Millennials Marketing is authentic, original, valuable and above all appealing to its generational namesake. Yet despite that what do you often hear? That it is trashy, spammy, self-absorbed and contrived. Well let’s just see shall we?
An inter-generational riddle, just to break the ice:
“What is fat, self-entitled, sheltered, and into instant gratification?”
TUT-TUT-TUT!!! If you answered “millennials” you are either a boomer yourself or a dime-store cliché junkie, misunderstanding the Millennials vs baby boomers divide: That tag applies much more comfortably to Boomers, who enjoyed 30 years of uninterrupted economic growth, obscene retirement plans, terror-free peace time without war and refused to invest in infrastructure in favour of “tax cuts”. They also came up with the ice-capades. No wonder millennials marketing (or marketing to millennials for that matter) looks like a UFO to Boomers.
Another fun family riddle around Boomers and Millennials:
“Who invented PR spin, mass-scale cold-calling boiler rooms, direct mail, ear-rape radio jingles, and TV Ads right at the apex of the movie?”
Ha! This time you know what I’m on about. Yes of course it was boomers too, who came up with these delightful marketing tools. Mass approach. Mass nagging. Mass media. Mass interruption of people trying to enjoy a film on the TV or a song on the radio. Turning a wee forest into paper pulp for the tackiest impulse from the direct-mail guy. Nixon. Lobbies. Etc.
As you can see every generation has its own generational marketing characteristics. So If boomers are going to complain about the worst aspects of millennials marketing then its only fair that they take their own share of punches.
I’m getting bored of hearing boomers revile millennials in the workplace and their so-called social media marketing. Just because they often see click-bait posts in their social media feeds? Especially when it was very much a millennial marketing solution to those ear-raping jingles we all hated.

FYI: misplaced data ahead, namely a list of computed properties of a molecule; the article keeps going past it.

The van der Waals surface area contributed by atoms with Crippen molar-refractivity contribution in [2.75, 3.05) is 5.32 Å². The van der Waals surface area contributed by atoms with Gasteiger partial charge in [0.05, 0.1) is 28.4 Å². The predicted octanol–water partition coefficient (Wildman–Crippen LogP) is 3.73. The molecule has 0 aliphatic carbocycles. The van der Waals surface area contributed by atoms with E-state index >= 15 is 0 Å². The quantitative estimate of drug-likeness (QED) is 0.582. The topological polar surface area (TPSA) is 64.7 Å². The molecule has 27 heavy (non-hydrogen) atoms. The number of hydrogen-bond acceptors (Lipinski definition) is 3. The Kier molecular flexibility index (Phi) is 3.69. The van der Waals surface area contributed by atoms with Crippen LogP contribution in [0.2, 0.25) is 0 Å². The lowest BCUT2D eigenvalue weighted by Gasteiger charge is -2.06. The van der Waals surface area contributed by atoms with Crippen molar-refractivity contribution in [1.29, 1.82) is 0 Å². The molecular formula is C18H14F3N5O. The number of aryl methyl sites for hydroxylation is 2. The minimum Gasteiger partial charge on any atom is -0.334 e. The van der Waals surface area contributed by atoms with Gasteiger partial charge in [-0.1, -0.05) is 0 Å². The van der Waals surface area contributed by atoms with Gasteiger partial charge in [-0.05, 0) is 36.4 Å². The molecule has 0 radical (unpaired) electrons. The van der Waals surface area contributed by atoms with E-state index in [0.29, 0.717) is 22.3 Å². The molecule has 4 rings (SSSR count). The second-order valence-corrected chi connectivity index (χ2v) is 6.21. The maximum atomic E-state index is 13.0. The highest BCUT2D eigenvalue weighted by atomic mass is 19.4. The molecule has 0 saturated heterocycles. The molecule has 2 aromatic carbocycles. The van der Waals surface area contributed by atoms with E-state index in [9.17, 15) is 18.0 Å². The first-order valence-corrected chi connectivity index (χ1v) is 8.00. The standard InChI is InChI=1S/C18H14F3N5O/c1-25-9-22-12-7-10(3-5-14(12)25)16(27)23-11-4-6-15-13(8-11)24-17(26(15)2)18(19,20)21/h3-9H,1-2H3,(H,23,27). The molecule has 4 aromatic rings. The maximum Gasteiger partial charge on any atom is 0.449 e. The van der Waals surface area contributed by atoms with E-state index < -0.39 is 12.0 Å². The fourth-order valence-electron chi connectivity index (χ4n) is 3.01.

When Millennials take over
Take it from a Gen X awkwardly sandwiched between the two cohorts. I have the growing mid-riff, one of my eyes feels dry all the time, and I don’t move about too good no more. No Zimmer frame yet, but a hangover will make me feebly whimper for hours, star-fished on the carpet whilst my kid pokes me in the ribs with a sharp object. That kind of station in life. I think that gives me the right wherewithal here.
Professionally too: I took my orders and “management” from Boomers for most of my life, and now work in social media marketing, spurred on by millennials. So I know both sides first-hand: Millennial marketing characteristics are sound, ethical, and effective.
Wait, hold on, what?
Oh my Gosh, did he just say that? Everyone knows that social media advertising is just noise and no substance, right? Actually, it is almost entirely the opposite and is something we addressed here. Inbound marketing (a term coined by Hubspot, the Cadillac of social media management systems) is all about value. It is concerned with nurturing visitors online, guiding them from strangers, to leads, to clients, to promoters, by giving them valuable content, at a time of their choosing. By talking of them, their interests and issues, rather than constantly pushing a product or promotion onto them.
If you’re interested in selling to millennials then this is the best way. Millennials marketing campaigns are more authentic, valuable and above all fast compared to traditional marketing. Just because you saw some LinkedIn contacts sharing trashy, attention-seeking / sexy /nit-witted posts does not invalidate inbound marketing or social media marketing.
Just do it
Because here’s the thing: The extended family of millennium marketing tools is simply more enjoyable, valuable than getting eye / ear-raped by some self-serving jingle when you least want it.
Inbound marketing gives you a choice. No one forces you to get on your computer or smart phone. You can choose what you are exposed to. There are millions of websites, podcasts, blogs, video channels to subscribe to. There is always one with the perfect message, content and tone for you. Compare that with TV which has been crushed by gigantic conglomerates, concentrating your possible choices to a few major networks. Digital Marketing to Millennials is a choice.